SYDNEY, May 9 (Xinhua) -- Drones have banned from flying near, or above, Victorian prisons in an Australian-first crackdown, it was announced on Tuesday.
The Victorian government has established strict no-fly zones for drones near and above the state's most secure jails after incidents of inmates using the devices to smuggle in contraband.
The law will also include helicopters hovering lower than 120 meters altitude, with a maximum penalty of two years imprisonment for those caught violating the laws, the same punishment for smuggling contraband into a facility by any other means.
Gayle Tierney, Victoria's Corrections Minister, said drones could be used to smuggle drugs, weapons and mobile phones into prisons.
She said they could also be used as a surveillance tool to probe for weaknesses in a facility's security.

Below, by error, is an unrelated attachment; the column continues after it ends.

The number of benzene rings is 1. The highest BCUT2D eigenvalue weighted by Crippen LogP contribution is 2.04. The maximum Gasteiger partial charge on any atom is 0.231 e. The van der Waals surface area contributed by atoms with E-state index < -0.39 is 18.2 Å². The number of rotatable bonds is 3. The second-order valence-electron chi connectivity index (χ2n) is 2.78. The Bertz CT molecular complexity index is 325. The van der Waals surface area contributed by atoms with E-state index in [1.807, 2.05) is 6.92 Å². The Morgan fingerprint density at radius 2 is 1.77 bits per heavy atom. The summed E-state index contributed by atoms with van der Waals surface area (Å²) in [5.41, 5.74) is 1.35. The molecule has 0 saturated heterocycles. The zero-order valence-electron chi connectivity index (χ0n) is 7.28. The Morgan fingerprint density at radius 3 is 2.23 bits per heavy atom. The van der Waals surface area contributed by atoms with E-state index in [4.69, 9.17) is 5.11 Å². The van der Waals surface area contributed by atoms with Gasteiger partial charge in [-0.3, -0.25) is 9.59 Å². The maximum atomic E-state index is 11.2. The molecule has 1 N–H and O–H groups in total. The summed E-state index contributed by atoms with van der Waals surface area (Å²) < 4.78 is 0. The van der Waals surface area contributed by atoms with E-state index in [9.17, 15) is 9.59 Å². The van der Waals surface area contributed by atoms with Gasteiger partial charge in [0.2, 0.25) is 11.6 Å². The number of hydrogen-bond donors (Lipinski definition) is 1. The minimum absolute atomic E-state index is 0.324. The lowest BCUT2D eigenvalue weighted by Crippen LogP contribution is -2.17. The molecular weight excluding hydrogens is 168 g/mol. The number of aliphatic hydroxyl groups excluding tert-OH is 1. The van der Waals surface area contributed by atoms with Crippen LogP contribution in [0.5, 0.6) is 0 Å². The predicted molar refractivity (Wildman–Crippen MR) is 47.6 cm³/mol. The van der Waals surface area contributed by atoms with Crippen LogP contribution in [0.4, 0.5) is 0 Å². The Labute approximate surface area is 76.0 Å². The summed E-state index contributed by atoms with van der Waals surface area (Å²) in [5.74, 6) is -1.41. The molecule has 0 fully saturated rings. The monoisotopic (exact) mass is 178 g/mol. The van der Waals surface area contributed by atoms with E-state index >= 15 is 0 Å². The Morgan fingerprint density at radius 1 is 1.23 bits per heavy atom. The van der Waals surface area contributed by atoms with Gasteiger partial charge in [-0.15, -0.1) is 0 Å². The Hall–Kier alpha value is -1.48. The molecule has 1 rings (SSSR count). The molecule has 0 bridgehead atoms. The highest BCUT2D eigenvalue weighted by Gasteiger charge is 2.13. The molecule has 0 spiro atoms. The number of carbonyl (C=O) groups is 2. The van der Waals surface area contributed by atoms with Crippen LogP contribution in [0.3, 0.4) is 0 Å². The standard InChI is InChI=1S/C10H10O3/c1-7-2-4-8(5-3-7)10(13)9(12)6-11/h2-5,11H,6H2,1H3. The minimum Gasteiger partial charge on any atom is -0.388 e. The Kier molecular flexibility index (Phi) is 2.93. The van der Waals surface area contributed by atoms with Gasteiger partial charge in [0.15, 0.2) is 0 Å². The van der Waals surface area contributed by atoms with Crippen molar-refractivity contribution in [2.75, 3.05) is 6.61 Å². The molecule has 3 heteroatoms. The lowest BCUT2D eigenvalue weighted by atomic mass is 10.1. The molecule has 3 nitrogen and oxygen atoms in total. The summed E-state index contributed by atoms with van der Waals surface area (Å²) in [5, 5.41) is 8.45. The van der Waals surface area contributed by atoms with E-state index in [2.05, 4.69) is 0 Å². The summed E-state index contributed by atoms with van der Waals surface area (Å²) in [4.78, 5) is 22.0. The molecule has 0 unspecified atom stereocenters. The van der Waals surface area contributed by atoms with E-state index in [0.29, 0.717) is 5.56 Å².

"If someone wants to use a drone to drop contraband into a prison they might find themselves on the wrong side of the wall," Tierney told reporters on Tuesday.
Prisoners at the Melbourne Assessment Prison were evacuated from an exercise yard in May 2016 when a drone, which was carrying out architectural work, flew near the facility.
Drones have also encroached on airspace near the Metropolitan Remand Centre, Dame Phyllis Frost Centre and the newly-built Ravenhall in recent years.
A man was arrested in March 2014 for allegedly trying to use a drone to smuggle drugs into the Metropolitan Remand Centre but was later released without charges.